Managing haylage variation in rations (Part one) – Jon Rasmussen, Vita Plus

Posted on July 25, 2017 in Forage Foundations
By Jon Rasmussen, Vita Plus dairy technology specialist
When it comes to dairy cow diets today, we mostly discuss higher corn silage or byproduct diets and not high-haylage diets.  One of the reasons for this shift has been challenges with variation in haylage quality.  Minimizing this variation is key if you are considering additional haylage in a diet or looking to take full advantage of all the knowledge gained in balancing diets for amino acids, fiber digestibility, and starch utilization.

The first key in any diet is addressing the variation.  Since haylage is a variable forage to feed, we must plan to control the variation the best we can.  This starts with reducing the variation of the growing crop.  Some variation in mature stands will be present, but you need to decide how much you will tolerate before you change harvest plans or crop rotations.

After evaluating the growing crop, the next opportunity is to minimize dry matter (DM) variation during the harvest process.  This means adapting to how the weather allows the cut crop to dry.  Successfully implementing wide-swath cutting can improve DM consistency.  It is also important to develop a plan to determine DM content of the cut hay prior to merging.  We have seen farms check the DM content with Koster testers to successfully determine when the merging process should start.  This allows the hay to reach an ideal DM before it’s merged into a large windrow, where the drying process slows.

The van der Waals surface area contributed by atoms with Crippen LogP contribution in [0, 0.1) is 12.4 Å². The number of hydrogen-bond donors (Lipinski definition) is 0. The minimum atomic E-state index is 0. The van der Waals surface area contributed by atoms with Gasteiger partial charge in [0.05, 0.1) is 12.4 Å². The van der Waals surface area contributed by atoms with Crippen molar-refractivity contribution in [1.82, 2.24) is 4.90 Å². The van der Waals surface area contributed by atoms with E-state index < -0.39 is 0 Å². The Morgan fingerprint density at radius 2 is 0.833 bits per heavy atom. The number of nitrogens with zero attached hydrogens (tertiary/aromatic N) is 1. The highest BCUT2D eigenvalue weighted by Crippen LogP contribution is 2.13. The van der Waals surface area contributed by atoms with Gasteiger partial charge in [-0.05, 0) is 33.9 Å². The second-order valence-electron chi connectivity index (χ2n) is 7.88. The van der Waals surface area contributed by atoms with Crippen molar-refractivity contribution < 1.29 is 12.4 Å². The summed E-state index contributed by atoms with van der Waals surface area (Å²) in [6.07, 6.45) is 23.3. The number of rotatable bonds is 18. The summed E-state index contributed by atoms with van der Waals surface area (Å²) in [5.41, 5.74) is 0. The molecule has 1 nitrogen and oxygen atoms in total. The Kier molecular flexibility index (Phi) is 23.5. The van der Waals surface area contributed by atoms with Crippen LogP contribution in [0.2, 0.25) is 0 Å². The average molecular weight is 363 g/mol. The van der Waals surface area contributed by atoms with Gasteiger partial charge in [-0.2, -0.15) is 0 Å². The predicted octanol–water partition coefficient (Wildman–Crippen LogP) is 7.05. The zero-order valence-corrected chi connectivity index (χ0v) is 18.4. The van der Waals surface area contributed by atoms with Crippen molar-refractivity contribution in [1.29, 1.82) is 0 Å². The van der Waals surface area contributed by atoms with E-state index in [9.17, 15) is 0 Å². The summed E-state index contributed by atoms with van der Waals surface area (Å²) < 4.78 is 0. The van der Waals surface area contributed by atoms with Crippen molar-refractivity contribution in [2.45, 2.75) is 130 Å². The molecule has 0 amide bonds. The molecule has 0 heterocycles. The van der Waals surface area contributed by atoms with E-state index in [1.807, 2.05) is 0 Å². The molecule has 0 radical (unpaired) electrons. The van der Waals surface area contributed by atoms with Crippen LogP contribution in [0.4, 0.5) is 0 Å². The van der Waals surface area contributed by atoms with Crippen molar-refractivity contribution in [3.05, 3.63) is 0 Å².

Another way to control the consistency is how the haylage is ensiled.  Can we spread thin layers in the bunker or pile to minimize DM changes, or are we running each load into a bag or upright silo, where the DM will vary from each specific load at feedout?

The harvesting and ensiling scenarios will help determine sampling frequency and how we average samples.  Averaging the nutrient profiles on the samples from a bunker or pile will help develop the ration.  In a bag or upright silo, we will have to determine if or how we average the nutrients.  If the quality of the bagged haylage changes a lot as we feed it, we may not want to average samples.

We can, however, look ahead to the potential changes and what samples are needed by marking the bags or adding markers within the crop inside a silo to indicate a crop or field change.  In the event of subtle changes in the stored crop, we can use the nutrient composition to develop a plan to check DM and ensure consistent feeding.  Again, in the overall scheme, checking for DM changes in all the scenarios will be the biggest key to success.

With haylage crops that have significant DM changes, getting the next day’s feed checked for DM before feeding will help keep a consistent diet.  If you desire to check DM overnight, you may want to consider a food dehydrator in your management program as they can run overnight without overcooking a sample.

The more effective we are at minimizing the nutrient and fermentation variation of the haylage fed, the more effectively we will balance the diet.  Fine-tuning the fiber digestion, amino acid contributions and starch utilization will depend greatly on a consistent haylage supply.

Category: Feed quality and nutrition
Forage Foundations
Forage harvesting
Forage storage and management